Praxis 2017 takes place on inauguration day. Though the planning committee respects a range of political beliefs, we are troubled by the post-election rise in hate speech, hate crimes, harassment of the historically vulnerable, and proposals from the incoming administration that attack basic rights, protections and values. While these threats are not new, they are newly public and explicit.

For those conference participants who are interested, we will make space for the Praxis community to make connections between our shared work and the inauguration through reflection, processing, community building, crafting/creating, goal-setting and reaffirming the path forward based on the values embodied in the work we do. As many of you know from your participation in Praxis 2015 and/or 2016, the Praxis Conference is a lively forum for making and continuing conversations and connections about critical writing pedagogy, and we will continue to provide a safe space to do that once again this year.

For more information about Praxis, our goals, archives from 2015 and 2016, and the program for 2017 visit our website: https://english.washington.edu/teaching/praxis-conference. Feel free  to contact Praxis Conference Chair Jacki Fiscus (jfiscus@uw.edu) or Co-Chair Holly Shelton (hshelton@uw.edu) with any questions.

Become a Storytelling Fellow

Are you a graduate student looking to network across programs? Engaged in academic or professional work that you wish you could communicate to a broader audience? Interested in building your resume while learning how to tell compelling stories about meaningful topics?

 

If YES: the UW Libraries invites you to apply to join the inaugural cohort of Storytelling Fellows, an innovative, hands-on program designed to highlight the interests and accomplishments of UW graduate students using digital-storytelling skills and technologies.

 

Storytelling Fellows

A Free Online Skill-Building Program for Graduate Students

Sponsored by the Research Commons & the Libraries Instructional Design Team

2/1/17 – 2/15/17 with two synchronous online sessions on 2/4 and 2/11 (9:30-11:30am)

 

What is Storytelling Fellows?

It is a totally free two-week online program that will take approximately 10 accepted fellows through the start-to-finish process of envisioning and creating a digital-storytelling video suitable for an online portfolio, professional presentation, or academic project. Fellows will meet for 2 two-hour online Adobe Connect sessions in order to discuss project ideas and gain insight into the art of storytelling, using the cloud-based program WeVideo.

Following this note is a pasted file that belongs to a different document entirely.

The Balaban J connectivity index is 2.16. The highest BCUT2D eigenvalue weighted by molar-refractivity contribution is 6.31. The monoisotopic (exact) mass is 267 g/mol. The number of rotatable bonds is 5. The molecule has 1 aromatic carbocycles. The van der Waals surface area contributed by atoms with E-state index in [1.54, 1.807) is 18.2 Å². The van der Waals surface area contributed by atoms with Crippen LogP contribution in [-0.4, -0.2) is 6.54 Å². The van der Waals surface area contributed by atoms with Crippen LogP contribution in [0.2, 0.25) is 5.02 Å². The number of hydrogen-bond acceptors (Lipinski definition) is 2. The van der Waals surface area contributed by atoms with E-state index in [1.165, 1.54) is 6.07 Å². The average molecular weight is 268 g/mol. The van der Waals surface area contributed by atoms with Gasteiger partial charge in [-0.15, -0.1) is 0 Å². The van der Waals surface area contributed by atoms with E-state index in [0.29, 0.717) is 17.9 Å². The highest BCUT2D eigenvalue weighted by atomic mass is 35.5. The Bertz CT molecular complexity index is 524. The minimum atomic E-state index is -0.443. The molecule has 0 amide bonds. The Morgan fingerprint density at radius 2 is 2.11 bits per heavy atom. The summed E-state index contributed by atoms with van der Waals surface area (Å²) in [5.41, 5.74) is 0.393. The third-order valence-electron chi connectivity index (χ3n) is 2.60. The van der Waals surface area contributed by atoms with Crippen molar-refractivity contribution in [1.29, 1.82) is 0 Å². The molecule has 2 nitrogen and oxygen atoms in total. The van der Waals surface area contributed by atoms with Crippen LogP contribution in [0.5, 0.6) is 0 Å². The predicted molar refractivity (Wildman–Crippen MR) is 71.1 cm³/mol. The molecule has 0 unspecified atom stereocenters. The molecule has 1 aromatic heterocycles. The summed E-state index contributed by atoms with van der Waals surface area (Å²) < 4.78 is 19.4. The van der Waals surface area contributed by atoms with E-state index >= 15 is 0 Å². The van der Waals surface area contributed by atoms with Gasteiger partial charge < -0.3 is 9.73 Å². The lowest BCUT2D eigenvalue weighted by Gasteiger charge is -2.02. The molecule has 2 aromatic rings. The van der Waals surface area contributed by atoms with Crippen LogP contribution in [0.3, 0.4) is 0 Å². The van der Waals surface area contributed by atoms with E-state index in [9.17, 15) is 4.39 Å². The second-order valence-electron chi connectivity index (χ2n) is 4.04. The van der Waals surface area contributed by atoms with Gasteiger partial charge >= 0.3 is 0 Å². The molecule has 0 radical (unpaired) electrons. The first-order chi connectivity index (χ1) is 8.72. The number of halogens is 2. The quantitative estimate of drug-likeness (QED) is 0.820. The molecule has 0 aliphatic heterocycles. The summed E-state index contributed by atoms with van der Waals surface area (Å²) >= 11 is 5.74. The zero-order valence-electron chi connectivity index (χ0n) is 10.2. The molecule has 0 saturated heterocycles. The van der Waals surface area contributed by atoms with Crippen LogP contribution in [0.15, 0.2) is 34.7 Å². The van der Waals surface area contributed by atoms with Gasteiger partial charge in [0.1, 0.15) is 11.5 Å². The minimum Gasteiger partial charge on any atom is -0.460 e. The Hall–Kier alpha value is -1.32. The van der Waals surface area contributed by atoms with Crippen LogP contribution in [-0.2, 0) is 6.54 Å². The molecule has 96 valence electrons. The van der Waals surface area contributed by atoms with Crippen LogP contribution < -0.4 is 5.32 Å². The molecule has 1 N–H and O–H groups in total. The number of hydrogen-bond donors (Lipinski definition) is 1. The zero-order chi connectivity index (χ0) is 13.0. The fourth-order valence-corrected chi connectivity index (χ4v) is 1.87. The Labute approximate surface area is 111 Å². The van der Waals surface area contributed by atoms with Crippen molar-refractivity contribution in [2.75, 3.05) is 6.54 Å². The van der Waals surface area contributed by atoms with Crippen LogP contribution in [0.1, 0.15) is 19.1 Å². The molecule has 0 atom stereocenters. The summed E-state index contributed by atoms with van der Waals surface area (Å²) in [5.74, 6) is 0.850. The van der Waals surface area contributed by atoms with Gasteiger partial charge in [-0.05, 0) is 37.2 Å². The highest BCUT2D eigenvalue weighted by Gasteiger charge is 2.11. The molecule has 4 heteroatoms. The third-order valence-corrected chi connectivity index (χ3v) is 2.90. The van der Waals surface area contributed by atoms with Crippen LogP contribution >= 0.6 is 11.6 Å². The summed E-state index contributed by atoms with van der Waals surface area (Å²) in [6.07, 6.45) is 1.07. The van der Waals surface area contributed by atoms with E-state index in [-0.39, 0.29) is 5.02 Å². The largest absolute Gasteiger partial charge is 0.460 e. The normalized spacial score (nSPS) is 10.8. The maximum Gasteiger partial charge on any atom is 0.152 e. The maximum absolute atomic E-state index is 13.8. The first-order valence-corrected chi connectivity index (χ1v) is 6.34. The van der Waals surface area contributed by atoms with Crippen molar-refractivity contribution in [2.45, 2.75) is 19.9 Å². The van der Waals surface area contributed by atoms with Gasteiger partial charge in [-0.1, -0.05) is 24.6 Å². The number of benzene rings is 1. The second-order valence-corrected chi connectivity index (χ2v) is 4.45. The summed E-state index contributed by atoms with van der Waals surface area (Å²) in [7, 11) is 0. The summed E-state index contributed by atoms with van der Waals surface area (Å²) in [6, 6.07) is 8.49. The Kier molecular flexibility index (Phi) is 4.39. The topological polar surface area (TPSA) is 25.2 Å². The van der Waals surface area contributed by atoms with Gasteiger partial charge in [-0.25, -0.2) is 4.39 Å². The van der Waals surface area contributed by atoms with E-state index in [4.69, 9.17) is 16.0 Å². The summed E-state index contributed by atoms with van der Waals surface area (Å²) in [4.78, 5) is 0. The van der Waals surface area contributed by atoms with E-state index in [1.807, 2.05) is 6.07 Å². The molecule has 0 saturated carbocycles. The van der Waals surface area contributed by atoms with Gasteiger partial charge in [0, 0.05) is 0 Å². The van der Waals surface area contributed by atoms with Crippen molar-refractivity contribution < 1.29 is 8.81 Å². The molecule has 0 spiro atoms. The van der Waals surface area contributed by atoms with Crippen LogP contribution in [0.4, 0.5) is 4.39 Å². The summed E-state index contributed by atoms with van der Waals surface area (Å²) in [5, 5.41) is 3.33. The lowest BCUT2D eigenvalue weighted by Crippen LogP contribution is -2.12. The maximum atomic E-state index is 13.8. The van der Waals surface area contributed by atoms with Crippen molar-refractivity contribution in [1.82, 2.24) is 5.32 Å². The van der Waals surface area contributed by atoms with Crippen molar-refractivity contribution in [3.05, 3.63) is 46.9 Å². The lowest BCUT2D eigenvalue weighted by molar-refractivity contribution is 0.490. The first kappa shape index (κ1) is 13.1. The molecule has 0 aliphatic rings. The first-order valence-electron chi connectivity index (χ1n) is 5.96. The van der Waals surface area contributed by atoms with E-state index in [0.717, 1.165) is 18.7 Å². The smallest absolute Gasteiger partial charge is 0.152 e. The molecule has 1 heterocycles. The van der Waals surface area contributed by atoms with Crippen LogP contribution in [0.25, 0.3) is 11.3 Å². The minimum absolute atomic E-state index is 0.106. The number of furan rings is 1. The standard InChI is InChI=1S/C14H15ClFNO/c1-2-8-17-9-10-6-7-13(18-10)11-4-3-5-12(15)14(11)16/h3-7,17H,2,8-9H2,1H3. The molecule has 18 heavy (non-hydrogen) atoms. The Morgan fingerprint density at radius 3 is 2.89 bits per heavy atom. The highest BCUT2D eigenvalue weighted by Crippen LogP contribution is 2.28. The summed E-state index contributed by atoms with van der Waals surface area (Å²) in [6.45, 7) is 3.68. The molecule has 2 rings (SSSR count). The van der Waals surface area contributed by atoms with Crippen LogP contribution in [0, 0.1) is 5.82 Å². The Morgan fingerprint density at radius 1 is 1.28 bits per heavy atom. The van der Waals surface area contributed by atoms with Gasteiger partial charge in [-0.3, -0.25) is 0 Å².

Do I need to have any prior experience?

Nope! No previous experience with digital storytelling or WeVideo is required or needed. An online Canvas-based course will be provided to bring you up to speed on the finer points of digital storytelling.

 

When does the Fellows program run?

The online Canvas course opens 2/1 and closes 2/15. The mandatory Adobe Connect sessions (online) are on Saturday, 2/4, from 9:30-11:30am and Saturday, 2/1,1 from 9:30-11:30am.

 

How do I sign up?

Fill out this survey by no later than 1/26. We will cap the workshop at 10 people–and preference will be given to those who can attend two Adobe-Connect meetings–so it’s best to sign up soon.

 

Questions? Contact Elliot Stevens, Assistant Research Commons Librarian (res22@uw.edu).

What makes Bach sound like Bach? New dataset teaches algorithms classical music

“The composer Johann Sebastian Bach left behind an incomplete fugue upon his death, either as an unfinished work or perhaps as a puzzle for future composers to solve.

A classical music dataset released Wednesday by University of Washington researchers — which enables machine learning algorithms to learn the features of classical music from scratch — raises the likelihood that a computer could expertly finish the job.”

Read more at UW Today.